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Oxidative Capacity and Radical Chemistry in a Semi-arid and Petrochemical-industrialized City, Northwest China

Category: Aerosol and Atmospheric Chemistry

Volume: 18 | Issue: 6 | Pages: 1391-1404
DOI: 10.4209/aaqr.2017.11.0506
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To cite this article:
Jia, C., Wang, Y., Li, Y., Huang, T., Mao, X., Mo, J., Li, J., Jiang, W., Liang, X., Gao, H. and Ma, J. (2019). Oxidative Capacity and Radical Chemistry in a Semi-arid and Petrochemical-industrialized City, Northwest China. Aerosol Air Qual. Res. 18: 1391-1404. doi: 10.4209/aaqr.2017.11.0506.

Chenhui Jia1, Yanan Wang2, Yaojie Li1, Tao Huang1, Xiaoxuan Mao1, Jingyue Mo3, Jixiang Li3, Wanyanhan Jiang1, Xiaoxue Liang1, Hong Gao1, Jianmin Ma 1,4

  • 1 Key Laboratory for Environmental Pollution Prediction and Control, Gansu Province, College of Earth and Environmental Sciences, Lanzhou University, Lanzhou 730000, China
  • 2 Department of Civil and Environmental Engineering, The Hong Kong Polytechnic University, Hong Kong, China
  • 3 College of Atmospheric Science, Lanzhou University, Lanzhou 730000, China
  • 4 Laboratory for Earth Surface Processes, College of Urban and Environmental Sciences, Peking University, Beijing 100871, China


OH initiation was dominated by the photolysis of O3 and HONO in downtown.
Reaction of O3 with VOCs was important to OH in petrochemical industrial suburb.
The predominant oxidant was OH in daytime and NO3 in nighttime.


Heavy ozone (O3) pollution is often observed in chemically industrialized Lanzhou and other capital cities located in the semi-arid and mountainous provinces of northwestern China. There are large knowledge gaps regarding the relationship between radical budgets and photochemistry in these cities. To gain insights into this relationship, a photochemical box model based on the Master Chemical Mechanism (MCM v3.3) was applied to investigate oxidative capacity and radical chemistry in the city of Lanzhou. The budgets of ROx (OH + HO2 + RO2) radicals were quantified, and the initiation, propagation, and termination process of the diurnal variation in the ozone chemistry were examined. The MCM model was constrained by in situ measurements at two sampling sites in the city, one located in the City downtown area (S1) and the other in the heavy petrochemical industrial area (S2) in the western suburb of the City, characterized by significant differences in volatile organic compounds (VOCs) and NOx concentrations between the two sites. Results showed that during the high O3 episodes in summer, OH initiation was dominated by the reaction of excited oxygen atoms O(1D) with water and the photolysis of nitrous acid (HONO) at the S1 site. At the S2 site, the most important production of OH was the reaction of O(1D) + H2O, followed by the reaction of O3 with VOCs. HONO photolysis was mostly identified at 7:00–13:00 local time at the S2 site, which is less important than that at the S1 site during the daytime. The photolysis of HCHO and OVOCs (except for HCHO) were the primary sources contributing to the initiation of HO2 and RO2 radicals at both sites. Results also revealed that the ROx termination could be attributed to the reactions of ROx with NO and NO2. The self-reactions between radicals also played an essential role at the S2 site. Overall OH was found to be the predominant oxidant, and NO3 was a major oxidant in the nighttime chemistry in the city.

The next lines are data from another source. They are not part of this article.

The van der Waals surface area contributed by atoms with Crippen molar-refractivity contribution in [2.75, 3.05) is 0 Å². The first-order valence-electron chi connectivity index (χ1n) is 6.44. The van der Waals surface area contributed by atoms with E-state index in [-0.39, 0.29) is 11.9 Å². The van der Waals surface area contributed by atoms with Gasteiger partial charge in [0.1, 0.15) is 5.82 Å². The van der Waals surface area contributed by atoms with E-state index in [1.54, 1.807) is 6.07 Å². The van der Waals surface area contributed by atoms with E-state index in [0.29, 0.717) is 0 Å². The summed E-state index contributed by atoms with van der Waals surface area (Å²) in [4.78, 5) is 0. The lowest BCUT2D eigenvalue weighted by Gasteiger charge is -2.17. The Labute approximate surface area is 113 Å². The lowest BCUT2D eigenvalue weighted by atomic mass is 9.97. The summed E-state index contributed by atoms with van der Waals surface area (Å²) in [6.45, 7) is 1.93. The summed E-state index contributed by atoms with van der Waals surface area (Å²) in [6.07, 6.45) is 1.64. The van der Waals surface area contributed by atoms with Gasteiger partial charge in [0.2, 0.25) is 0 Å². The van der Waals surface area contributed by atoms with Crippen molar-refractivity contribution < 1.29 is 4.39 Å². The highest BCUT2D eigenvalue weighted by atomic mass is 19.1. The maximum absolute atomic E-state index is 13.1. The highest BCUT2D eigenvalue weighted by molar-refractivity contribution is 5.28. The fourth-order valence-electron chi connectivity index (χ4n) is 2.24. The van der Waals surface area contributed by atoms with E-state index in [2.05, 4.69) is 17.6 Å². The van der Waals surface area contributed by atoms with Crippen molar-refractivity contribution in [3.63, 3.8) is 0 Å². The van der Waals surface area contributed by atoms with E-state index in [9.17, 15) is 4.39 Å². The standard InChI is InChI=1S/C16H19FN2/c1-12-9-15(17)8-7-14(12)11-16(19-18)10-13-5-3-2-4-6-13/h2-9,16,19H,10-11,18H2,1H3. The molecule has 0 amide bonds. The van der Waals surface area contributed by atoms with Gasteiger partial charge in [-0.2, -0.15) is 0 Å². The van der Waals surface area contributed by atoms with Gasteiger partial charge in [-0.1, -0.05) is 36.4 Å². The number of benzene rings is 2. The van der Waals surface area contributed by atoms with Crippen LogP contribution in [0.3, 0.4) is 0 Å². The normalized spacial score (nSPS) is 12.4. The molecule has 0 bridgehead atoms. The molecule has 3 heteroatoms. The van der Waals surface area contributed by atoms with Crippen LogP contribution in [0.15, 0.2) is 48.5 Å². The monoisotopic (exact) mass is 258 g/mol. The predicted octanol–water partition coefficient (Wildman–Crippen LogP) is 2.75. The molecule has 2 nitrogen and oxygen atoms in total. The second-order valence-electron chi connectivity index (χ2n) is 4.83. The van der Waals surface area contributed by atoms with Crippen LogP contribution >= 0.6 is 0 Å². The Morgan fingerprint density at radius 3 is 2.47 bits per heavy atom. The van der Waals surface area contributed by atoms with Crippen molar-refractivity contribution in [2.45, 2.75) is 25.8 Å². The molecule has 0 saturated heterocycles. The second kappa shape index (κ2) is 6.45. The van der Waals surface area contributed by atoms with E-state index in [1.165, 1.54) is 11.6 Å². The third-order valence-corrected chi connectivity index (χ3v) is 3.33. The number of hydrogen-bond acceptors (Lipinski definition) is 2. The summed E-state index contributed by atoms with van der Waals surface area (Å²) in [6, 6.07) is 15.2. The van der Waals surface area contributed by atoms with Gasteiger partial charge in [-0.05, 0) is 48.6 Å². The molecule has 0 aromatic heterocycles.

ROx radical Source Oxidative capacity Lanzhou MCM model

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